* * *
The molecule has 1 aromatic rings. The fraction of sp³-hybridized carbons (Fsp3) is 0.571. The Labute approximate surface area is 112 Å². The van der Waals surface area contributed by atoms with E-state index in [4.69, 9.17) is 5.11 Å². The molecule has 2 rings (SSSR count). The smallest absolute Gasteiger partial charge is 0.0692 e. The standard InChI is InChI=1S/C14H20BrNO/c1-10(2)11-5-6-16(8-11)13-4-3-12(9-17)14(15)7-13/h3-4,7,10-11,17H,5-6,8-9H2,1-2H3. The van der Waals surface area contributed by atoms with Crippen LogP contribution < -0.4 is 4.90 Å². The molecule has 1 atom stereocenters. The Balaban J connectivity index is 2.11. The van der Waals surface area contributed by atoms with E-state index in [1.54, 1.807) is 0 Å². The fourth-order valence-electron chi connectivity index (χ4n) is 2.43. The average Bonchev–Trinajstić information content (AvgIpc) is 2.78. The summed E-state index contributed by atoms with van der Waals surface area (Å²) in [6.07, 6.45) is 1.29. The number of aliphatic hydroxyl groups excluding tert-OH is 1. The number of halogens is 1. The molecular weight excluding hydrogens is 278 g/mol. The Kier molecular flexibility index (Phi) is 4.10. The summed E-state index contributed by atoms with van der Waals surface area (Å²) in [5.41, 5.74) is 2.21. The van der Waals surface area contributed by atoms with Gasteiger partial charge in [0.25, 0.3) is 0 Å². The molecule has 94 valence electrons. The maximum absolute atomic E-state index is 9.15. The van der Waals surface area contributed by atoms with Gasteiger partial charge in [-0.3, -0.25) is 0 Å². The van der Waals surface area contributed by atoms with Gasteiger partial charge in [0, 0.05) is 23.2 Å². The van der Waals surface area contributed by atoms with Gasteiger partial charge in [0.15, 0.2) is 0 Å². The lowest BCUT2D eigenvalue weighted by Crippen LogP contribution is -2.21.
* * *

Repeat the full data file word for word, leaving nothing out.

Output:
The molecule has 1 aromatic rings. The fraction of sp³-hybridized carbons (Fsp3) is 0.571. The Labute approximate surface area is 112 Å². The van der Waals surface area contributed by atoms with E-state index in [4.69, 9.17) is 5.11 Å². The molecule has 2 rings (SSSR count). The smallest absolute Gasteiger partial charge is 0.0692 e. The standard InChI is InChI=1S/C14H20BrNO/c1-10(2)11-5-6-16(8-11)13-4-3-12(9-17)14(15)7-13/h3-4,7,10-11,17H,5-6,8-9H2,1-2H3. The van der Waals surface area contributed by atoms with Crippen LogP contribution < -0.4 is 4.90 Å². The molecule has 1 atom stereocenters. The Balaban J connectivity index is 2.11. The van der Waals surface area contributed by atoms with E-state index in [1.54, 1.807) is 0 Å². The fourth-order valence-electron chi connectivity index (χ4n) is 2.43. The average Bonchev–Trinajstić information content (AvgIpc) is 2.78. The summed E-state index contributed by atoms with van der Waals surface area (Å²) in [6.07, 6.45) is 1.29. The number of aliphatic hydroxyl groups excluding tert-OH is 1. The number of halogens is 1. The molecular weight excluding hydrogens is 278 g/mol. The Kier molecular flexibility index (Phi) is 4.10. The summed E-state index contributed by atoms with van der Waals surface area (Å²) in [5.41, 5.74) is 2.21. The van der Waals surface area contributed by atoms with Gasteiger partial charge in [0.25, 0.3) is 0 Å². The molecule has 94 valence electrons. The maximum absolute atomic E-state index is 9.15. The van der Waals surface area contributed by atoms with Gasteiger partial charge in [-0.3, -0.25) is 0 Å². The van der Waals surface area contributed by atoms with Gasteiger partial charge in [0, 0.05) is 23.2 Å². The van der Waals surface area contributed by atoms with Gasteiger partial charge in [0.15, 0.2) is 0 Å². The lowest BCUT2D eigenvalue weighted by Crippen LogP contribution is -2.21.